Tips on Bipolar Disorder and Planning
Last time I talked about why it’s so hard to plan ahead and stick to plans with bipolar disorder. Today’s article is devoted to tips that may help with planning and bipolar disorder.
Planning with Bipolar Disorder
- Plan anyway. Know that there is uncertainty and that things may change – drastically – between now and your plan, but plan anyway. Give yourself a point to aim for. You can’t have relationships, have a job or really be successful at all if you absolutely flat-out refuse to plan.
- Make plans that are reasonable for you. For me, it’s totally normal to go out with my friends for brunch on the weekend and then go home and work. But for someone else, those two things might not work well combined together. Don’t plan on scaling a mountain if walking up the stairs is as much as you can reasonably accomplish.
- Try to plan with a bit of flexibility. For example, rather than saying that you’ll be at a friend’s place at 5:00 p.m., try saying you’ll be there 5-ish.
- Work towards a plan like a goal. Don’t let plans just jump on your lap; actually plan for your plan. So, if I’m going to dinner with a friend one night, I might take a nap during the day so that I know I’m awake enough to really engage with her. Take the steps that you need to take to make your plan successful.
- Don’t hesitate to change the plan if you need to. Now, be careful with this one because if you change every plan, every time, you’re going to tick people off, but if, sometimes, you need to change times, locations, days or so on, it really is okay.
- Do it anyway. I know that sometimes the bed calls to us or the television lures us and that these options feel infinitely easier than working on a project or engaging with others. I get that. But, really, suck it up and do it anyway. (Beating Bipolar: Do What You Don't Want to Do) I’m not trying to be unkind, I’m just saying that sometimes we have to do things we don’t want and don’t feel like doing because, in the end, it’s best for us. You can’t always do this, but try to push yourself now and then.
- If you need to cancel plans, reschedule. Try not to cancel plans full-stop without substituting another plan. Don’t let yourself off the hook that easily.
- If you change plans, explain why (to some extent). Remember, if you change plans on a person he or she might think it’s him or her. It’s not. Make sure to explain that you just need to change plans for you; it’s not that you don’t want to see the other person.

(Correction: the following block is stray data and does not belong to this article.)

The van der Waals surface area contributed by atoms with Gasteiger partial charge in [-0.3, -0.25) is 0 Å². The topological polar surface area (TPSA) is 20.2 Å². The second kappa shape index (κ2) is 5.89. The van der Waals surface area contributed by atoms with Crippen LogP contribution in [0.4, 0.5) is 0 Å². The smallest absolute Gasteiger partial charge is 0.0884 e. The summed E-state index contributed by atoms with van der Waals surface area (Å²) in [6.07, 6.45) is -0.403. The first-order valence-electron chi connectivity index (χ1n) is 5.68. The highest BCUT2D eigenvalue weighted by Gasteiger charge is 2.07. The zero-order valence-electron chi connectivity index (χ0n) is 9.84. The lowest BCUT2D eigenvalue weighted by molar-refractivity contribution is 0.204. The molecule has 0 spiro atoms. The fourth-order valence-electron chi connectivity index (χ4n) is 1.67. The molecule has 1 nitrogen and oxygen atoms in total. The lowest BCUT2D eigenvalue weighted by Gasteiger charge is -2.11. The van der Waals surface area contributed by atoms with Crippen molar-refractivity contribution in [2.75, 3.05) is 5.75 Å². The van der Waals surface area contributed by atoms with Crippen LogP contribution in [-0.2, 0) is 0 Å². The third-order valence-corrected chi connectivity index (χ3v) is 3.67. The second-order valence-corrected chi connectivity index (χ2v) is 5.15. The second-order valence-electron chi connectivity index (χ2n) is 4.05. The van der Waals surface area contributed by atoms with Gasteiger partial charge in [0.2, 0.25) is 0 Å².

- Don’t give up. Just because you couldn’t follow through on plans yesterday doesn’t mean that you won’t be able today. Remember, we can get worse any day but we can get better, too.
I guess what I’m saying is that you should treat planning like something important – because it is. It’s how we engage with others and engage with the world at large and, really, without that, not only will you be alone, but you’ll likely be sicker for it, too.
Do you know any tips on planning successfully with bipolar?
Tracy, N. (2015, November 3). Tips on Bipolar Disorder and Planning, HealthyPlace. Retrieved on 2021, March 3 from https://www.healthyplace.com/blogs/breakingbipolar/2015/11/tips-on-bipolar-disorder-and-planning
Author: Natasha Tracy
I needed to read this thismorning. I had to change a plan I had made with my daughter and grand daughter and I was feeling so guilty. I did not sleep well two nights in a row and am exhausted. I tried really hard to just suck up. I do that often and it was nice to read it. But today i just couldn't. But I did do what you suggested. I rescheduled. I'm proud of myself. Thank you for these tips. It really helps to know others have the same kind of problems. It makes it easier too deal with just k knowing that.
Thanks for sharing . I am so grateful for this information . I will definitely practice this.